Judge not lest ye be judged

People who know me in person also know that nothing is more likely to send my blood pressure spiking than talk about judges. (To any of my readers who are in fact judges, I’m sure you’re the exception to anything nasty I might be about to say about judges.) I dislike judges, something that is almost certainly a product of having practiced law in the San Francisco Bay Ara for the entire length of my career.

In the Bay Area, the vast majority of judges act as if they consider their judicial robes the equivalent of a priest’s vestments. This means that, rather than being constrained by the law, they believe that they have some sort of direct connection, not to God (whose laws exert moral control over the priest), but to some higher liberal morality located somewhere around each judge’s own navel. The practical result of this is that rulings almost invariably favor politically correct parties over legally correct parties.

This lack of judicial temperament is on its most blatant display in the trial courts. It’s been about 15 years, but I still haven’t recovered from the trial court judge (now an appellate court judge) who said to me “I don’t care what the law is; I think there’s something here.” Although few judges were as open about their reluctance to apply the law, the deceit that emanates from the bench to justify manifestly wrong decisions indicates that there are a lot of judges out there who “don’t care what the law is.”

The appellate courts are not immune — which is unsurprising, I guess, given that they’re made up of former trial court judges. Several years ago, I worked on a case that saw the justices lie about the underlying facts in order to achieve their preferred outcome. This was a particularly vicious little thing to do, since the case (which was published) looks perfect on its face, with stated facts inexorably driving towards an inevitable legal conclusion — except that the stated facts were false, and the underlying record proved their falsity.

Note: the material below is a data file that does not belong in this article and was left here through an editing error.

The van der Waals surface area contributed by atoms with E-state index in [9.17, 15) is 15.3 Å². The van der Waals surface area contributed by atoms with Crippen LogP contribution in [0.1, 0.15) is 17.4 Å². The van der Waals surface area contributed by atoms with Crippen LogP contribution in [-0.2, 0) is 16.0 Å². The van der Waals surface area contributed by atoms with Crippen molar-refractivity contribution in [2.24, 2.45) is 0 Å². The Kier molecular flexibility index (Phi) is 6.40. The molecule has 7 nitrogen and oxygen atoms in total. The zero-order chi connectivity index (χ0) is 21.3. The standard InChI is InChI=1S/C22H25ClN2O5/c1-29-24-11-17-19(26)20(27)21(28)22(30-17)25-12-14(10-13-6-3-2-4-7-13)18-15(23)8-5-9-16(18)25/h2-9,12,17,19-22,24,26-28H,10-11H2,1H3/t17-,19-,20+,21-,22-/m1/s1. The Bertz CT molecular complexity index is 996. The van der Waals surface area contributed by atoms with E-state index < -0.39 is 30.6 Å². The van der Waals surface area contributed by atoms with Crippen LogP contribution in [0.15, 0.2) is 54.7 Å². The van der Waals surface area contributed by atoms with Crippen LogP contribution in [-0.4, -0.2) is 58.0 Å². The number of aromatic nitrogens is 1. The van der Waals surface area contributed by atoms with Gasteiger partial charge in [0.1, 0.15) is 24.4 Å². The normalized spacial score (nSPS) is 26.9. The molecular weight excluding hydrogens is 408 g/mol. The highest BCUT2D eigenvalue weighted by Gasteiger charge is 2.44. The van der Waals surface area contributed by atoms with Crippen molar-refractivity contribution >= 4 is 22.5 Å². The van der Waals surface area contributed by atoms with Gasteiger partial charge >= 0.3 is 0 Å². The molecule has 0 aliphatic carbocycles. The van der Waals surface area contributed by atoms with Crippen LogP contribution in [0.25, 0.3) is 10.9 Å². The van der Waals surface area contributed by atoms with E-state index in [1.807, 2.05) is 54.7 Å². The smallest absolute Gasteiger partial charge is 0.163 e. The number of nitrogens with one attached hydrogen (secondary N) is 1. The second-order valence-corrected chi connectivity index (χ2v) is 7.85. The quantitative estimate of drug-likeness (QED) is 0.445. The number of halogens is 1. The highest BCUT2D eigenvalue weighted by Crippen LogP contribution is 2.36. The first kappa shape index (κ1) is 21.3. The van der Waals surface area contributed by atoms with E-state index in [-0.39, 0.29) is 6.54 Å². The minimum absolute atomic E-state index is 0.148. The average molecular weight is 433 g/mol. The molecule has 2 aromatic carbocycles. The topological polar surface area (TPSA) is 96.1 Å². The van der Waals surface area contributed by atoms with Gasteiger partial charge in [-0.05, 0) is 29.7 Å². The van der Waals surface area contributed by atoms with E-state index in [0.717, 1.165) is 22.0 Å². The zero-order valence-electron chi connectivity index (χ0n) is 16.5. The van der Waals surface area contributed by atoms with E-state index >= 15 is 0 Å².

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The other day, an opinion came down that saw the judges being a little less clever. They simply lied about the law itself. Worse, it was a simple enough lie to track down, because they quoted from a case to justify their holding — except that the case from which they quoted said the exact opposite of the principle they claimed to derive from that earlier ruling. Since they’re appellate judges, which is an office reserved for quality lawyers, I’m going to acquit them of carelessness and stupidity, which leaves only malice.

All of the above griping is a lead-in to an article Thomas Sowell wrote saying that, if judges are going to act like politicians, its time to treat them that way, and vote them out of office:

Arrogant politicians who do this [pass laws that directly contravene the Constitution] are dismantling the Constitution piecemeal – which is to say, they are dismantling America.

The voters struck back, as they had to, if we are to keep the freedoms that define this country. The Constitution cannot protect us unless we protect the Constitution by getting rid of those who circumvent it or disregard it.

The same thing applies to judges. The runaway arrogance that politicians get when they have huge majorities in Congress is more or less common among federal judges with lifetime tenure or state judges who are seldom defeated in elections to confirm their appointments to the bench.

The problem, of course, is that judges function under the radar. Even in elections, voters usually know nothing about them. When it comes time to mark the ballot, the voters either abstain or they pick a name at random. As often as not, the judges (at least in California) run unopposed, which means that votes are irrelevant.

If judges would act like judges — if they would be impartial arbiters ensuring that the Constitution controls overall and that constitutional laws are enforced as written — I would have no problem with lifetime tenure which, in theory, keeps the judges out of the political fray and, therefore, makes them less likely to engage in the type of favoritism that would ensure them reelection. However, decades of liberal ideology in the court means that judges are not impartial arbiters. They are, instead, political players who need to be called to account.

Cross-posted at Bookworm Room

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